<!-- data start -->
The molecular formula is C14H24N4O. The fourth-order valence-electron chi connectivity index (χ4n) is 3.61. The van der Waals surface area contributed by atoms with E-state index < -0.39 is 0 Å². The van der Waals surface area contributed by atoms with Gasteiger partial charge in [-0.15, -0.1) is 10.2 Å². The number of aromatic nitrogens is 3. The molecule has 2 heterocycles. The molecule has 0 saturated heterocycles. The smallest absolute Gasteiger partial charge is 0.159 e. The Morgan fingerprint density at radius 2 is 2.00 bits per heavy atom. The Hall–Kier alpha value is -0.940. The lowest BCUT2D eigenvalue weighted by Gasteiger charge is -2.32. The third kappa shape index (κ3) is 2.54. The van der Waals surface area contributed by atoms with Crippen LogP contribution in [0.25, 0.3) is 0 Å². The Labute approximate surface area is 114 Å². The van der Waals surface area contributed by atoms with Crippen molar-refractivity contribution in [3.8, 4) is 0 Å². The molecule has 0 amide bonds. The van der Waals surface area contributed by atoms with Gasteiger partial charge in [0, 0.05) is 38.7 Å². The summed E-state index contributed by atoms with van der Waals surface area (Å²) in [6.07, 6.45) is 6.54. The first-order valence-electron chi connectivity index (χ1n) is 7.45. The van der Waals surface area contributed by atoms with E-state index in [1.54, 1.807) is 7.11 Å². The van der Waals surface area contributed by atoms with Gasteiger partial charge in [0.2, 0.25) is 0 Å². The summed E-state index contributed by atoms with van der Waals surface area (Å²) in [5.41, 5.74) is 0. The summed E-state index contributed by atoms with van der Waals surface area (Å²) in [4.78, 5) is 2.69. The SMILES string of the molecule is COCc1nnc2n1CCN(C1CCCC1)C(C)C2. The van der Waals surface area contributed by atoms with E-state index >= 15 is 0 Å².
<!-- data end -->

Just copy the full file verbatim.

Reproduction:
The molecular formula is C14H24N4O. The fourth-order valence-electron chi connectivity index (χ4n) is 3.61. The van der Waals surface area contributed by atoms with E-state index < -0.39 is 0 Å². The van der Waals surface area contributed by atoms with Gasteiger partial charge in [-0.15, -0.1) is 10.2 Å². The number of aromatic nitrogens is 3. The molecule has 2 heterocycles. The molecule has 0 saturated heterocycles. The smallest absolute Gasteiger partial charge is 0.159 e. The Morgan fingerprint density at radius 2 is 2.00 bits per heavy atom. The Hall–Kier alpha value is -0.940. The lowest BCUT2D eigenvalue weighted by Gasteiger charge is -2.32. The third kappa shape index (κ3) is 2.54. The van der Waals surface area contributed by atoms with Crippen LogP contribution in [0.25, 0.3) is 0 Å². The Labute approximate surface area is 114 Å². The van der Waals surface area contributed by atoms with Crippen molar-refractivity contribution in [3.8, 4) is 0 Å². The molecule has 0 amide bonds. The van der Waals surface area contributed by atoms with Gasteiger partial charge in [0, 0.05) is 38.7 Å². The summed E-state index contributed by atoms with van der Waals surface area (Å²) in [6.07, 6.45) is 6.54. The first-order valence-electron chi connectivity index (χ1n) is 7.45. The van der Waals surface area contributed by atoms with E-state index in [1.54, 1.807) is 7.11 Å². The van der Waals surface area contributed by atoms with Gasteiger partial charge in [0.2, 0.25) is 0 Å². The summed E-state index contributed by atoms with van der Waals surface area (Å²) in [5.41, 5.74) is 0. The summed E-state index contributed by atoms with van der Waals surface area (Å²) in [4.78, 5) is 2.69. The SMILES string of the molecule is COCc1nnc2n1CCN(C1CCCC1)C(C)C2. The van der Waals surface area contributed by atoms with E-state index >= 15 is 0 Å².